I took this tour many years ago. It might have a changed a bit since then, but the overall experience is the same.
After downing a quick New York breakfast of bacon, eggs, and coffee at a nearby coffee shop, we dash around the corner to the meeting spot for our bike tour of Central Park. There we meet Sebastien, a young Frenchman who has lived here about six months and is our guide. (Someone told me that in NYC, where everyone is from some other place, anyone who stays a year is an official New Yorker.) Sebastien sits on a folding chair by Columbus Circle, which is roaring with traffic, and calmly smokes a pipe as his group--which includes just my husband and me and two stewardesses from Belgium--gathers.
After picking up our bikes from a nearby underground garage, we peddle off into lush, green Central Park. Completely man-made, the park dates back to 1857. At that time it was literally a pig sty and was described by a journalist of the times as a “pestilential spot where miasmatic odors taint every breath of air.” The founding idea was to build a municipal park where poorer residents could escape for a time the squalidness of city life. Frederick Law Olmsted--who later consulted on San Francisco’s Golden Gate Park, which was patterned after Central Park--was appointed chief architect of the park’s design. Now the park is home to more than 180 species of bird and is particularly pleasant for biking because it is closed to traffic daily from 10 a.m. to 3 p.m. and 7 to 10 p.m. and all day on weekends.
We stop at various locations--the Gothic dairy building, where cows were kept until the turn of the century; the Conservatory Water pond, where model yachts race on summer Saturdays (we purchase drinks here and sit for a while, chatting, while pigeons accurately target us from above); Strawberry Fields, a teardrop-shaped grove maintained by Yoko Ono in memory of her assassinated husband, John Lennon. Along the way, Sebastien points out architecturally impressive penthouses occupied by Al Pacino, Woody Allen, and Madonna. We ride around the Reservoir, then park our bikes at the Shakespeare Garden and follow a path leading to Belvedere Castle--a model of a Scottish castle now serving as a children’s learning center.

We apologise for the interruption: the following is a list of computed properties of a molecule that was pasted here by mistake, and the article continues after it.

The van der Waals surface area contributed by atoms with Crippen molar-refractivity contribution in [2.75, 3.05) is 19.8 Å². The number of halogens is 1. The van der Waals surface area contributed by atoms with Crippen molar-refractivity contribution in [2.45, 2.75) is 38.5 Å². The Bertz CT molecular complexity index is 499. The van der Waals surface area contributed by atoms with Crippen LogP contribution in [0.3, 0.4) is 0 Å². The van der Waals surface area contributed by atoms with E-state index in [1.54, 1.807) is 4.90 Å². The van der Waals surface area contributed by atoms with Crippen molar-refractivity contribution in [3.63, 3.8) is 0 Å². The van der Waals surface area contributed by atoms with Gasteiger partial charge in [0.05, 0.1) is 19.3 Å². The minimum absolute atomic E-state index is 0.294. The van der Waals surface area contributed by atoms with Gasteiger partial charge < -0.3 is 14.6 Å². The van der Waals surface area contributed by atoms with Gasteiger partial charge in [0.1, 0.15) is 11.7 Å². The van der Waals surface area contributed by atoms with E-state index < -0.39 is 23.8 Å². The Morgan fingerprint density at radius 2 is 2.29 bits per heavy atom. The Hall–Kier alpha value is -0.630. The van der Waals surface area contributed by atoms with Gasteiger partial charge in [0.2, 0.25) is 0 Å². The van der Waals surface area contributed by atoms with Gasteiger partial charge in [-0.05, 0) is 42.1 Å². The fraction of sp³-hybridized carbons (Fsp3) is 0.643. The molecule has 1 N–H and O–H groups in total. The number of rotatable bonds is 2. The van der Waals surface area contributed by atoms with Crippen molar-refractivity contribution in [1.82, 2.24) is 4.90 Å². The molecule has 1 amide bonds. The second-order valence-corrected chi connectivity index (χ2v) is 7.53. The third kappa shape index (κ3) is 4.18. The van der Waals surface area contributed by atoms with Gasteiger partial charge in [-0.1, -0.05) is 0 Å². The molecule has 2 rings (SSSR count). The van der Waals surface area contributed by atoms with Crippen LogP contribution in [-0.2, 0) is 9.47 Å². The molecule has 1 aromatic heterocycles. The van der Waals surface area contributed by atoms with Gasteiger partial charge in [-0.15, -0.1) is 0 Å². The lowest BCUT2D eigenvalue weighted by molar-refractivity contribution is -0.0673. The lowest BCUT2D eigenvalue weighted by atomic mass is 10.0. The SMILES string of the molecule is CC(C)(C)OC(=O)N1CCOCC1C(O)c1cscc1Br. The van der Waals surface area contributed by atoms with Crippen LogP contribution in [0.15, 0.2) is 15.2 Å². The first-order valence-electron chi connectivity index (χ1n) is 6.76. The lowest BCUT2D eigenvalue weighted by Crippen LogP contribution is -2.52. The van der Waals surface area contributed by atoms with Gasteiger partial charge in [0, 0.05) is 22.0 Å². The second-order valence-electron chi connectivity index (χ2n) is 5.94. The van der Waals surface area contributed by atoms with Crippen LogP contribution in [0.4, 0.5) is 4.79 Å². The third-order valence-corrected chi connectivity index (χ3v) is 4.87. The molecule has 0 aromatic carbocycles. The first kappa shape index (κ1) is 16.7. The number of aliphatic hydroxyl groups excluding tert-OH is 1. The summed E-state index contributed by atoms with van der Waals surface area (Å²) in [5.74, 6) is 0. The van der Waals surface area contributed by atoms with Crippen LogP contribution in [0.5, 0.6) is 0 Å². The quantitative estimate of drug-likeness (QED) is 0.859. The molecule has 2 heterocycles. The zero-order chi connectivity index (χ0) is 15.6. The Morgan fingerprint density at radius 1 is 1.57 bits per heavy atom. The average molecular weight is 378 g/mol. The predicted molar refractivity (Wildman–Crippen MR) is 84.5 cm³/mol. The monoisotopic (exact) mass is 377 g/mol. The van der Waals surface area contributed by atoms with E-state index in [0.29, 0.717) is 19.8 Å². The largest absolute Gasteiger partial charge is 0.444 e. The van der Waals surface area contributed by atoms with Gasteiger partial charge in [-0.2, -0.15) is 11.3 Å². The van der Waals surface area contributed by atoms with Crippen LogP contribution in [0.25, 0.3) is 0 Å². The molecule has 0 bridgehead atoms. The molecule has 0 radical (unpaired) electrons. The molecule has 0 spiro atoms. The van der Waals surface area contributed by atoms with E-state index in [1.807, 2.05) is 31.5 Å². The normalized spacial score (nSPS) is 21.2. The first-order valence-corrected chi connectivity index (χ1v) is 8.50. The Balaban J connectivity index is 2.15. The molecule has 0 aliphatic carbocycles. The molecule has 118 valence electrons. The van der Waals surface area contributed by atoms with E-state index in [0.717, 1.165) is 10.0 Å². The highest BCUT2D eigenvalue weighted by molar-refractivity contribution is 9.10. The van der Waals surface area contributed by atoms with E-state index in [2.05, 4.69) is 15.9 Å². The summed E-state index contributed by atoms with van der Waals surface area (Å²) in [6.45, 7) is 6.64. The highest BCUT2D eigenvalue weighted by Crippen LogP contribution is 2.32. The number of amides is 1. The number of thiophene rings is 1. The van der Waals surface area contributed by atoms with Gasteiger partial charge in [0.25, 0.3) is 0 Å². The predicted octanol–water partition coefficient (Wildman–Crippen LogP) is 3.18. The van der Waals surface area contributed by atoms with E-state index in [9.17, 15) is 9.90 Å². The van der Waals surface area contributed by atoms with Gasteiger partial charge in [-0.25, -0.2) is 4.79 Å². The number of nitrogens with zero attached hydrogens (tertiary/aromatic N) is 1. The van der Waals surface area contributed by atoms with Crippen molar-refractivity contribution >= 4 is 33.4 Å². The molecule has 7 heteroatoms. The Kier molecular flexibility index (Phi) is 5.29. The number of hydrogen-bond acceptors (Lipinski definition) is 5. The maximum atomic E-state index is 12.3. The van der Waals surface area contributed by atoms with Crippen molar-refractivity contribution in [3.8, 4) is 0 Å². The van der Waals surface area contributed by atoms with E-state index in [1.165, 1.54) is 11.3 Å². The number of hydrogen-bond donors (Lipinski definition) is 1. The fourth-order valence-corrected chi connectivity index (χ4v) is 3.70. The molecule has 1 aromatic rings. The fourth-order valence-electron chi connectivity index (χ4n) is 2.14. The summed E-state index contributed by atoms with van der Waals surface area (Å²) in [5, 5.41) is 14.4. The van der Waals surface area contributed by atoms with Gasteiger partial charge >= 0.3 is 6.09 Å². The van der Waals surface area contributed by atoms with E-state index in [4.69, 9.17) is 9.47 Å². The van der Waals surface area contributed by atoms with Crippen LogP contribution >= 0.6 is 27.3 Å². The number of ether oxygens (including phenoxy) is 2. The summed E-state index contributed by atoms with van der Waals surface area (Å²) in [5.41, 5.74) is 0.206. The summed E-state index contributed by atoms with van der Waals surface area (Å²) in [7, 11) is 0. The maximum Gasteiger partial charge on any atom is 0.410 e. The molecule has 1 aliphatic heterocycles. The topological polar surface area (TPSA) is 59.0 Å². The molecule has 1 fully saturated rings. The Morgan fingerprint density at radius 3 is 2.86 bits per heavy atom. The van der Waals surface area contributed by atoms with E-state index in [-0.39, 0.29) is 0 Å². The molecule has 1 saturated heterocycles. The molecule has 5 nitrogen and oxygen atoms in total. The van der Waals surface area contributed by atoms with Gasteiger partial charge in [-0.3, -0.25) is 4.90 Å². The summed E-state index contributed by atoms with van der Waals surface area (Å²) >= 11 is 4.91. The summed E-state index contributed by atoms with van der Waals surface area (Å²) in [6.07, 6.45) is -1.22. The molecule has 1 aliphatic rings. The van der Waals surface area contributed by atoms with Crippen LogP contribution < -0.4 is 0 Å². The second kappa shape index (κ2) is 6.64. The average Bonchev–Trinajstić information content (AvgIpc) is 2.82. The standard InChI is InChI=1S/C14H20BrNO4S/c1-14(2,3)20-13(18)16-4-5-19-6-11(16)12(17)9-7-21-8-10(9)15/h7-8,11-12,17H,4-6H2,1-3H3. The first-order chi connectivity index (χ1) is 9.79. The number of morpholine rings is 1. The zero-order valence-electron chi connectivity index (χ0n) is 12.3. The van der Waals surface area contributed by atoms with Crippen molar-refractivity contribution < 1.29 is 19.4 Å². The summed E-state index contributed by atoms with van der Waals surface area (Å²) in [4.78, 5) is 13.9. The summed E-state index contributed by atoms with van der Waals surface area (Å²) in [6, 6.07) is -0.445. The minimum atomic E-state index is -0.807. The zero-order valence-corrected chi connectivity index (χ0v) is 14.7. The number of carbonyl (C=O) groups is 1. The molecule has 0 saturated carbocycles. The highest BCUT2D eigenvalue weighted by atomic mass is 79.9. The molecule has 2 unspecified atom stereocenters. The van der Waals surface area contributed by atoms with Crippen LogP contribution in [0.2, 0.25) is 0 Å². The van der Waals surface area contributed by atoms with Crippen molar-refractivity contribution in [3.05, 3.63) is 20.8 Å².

Throughout our route we are sharing the paths with in-line skaters, walkers, moms and dads pushing strollers, and even a film crew. For almost as far as we can see it is green grass and trees, punctuated with color by assorted blooming flowers.
A major embellishment to this tour is running into David. A Hassidic Jew, he is dressed traditionally in black and sports the distinctive sideburn locks of the sect. He initiates conversation when we stop and wants to know where we are all from and what we are doing. When I ask him what his name is, he answers, “Peace. Love. Yellow. Rainbow. Water. Full. I want to feel full.” Baffled, we all look at each other, thinking he is probably another sad victim of city life. But just in time he cheerfully continues, “My other name is David.” He seems genuinely interested when I tell him my son’s name is also David. We continue chatting with him, learning that he is retired from the diamond business and now is just taking life easy, hanging out in the park and meeting new people. We pedal on, chalking up David as one of those inexplicable characters who give New York its, well, character.
Sebastien says the actual tour route varies with the group. “Germans like to go and not stop,” he says. “For elderly people and kids, we slow it down. It’s o.k. We wait for them.”
Later, when we tell some resident New Yorker friends about this tour, they are very interested and want to take it, too. I suggest they just rent some bikes since they know the park, but they say they rarely spend time in Central Park and that we actually know more about it now than they do. They want the tour guide, too.
Central Park Bike Tours, 203 W. 58th St., 212-541-8759
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image ©2015 Carole Terwilliger Meyers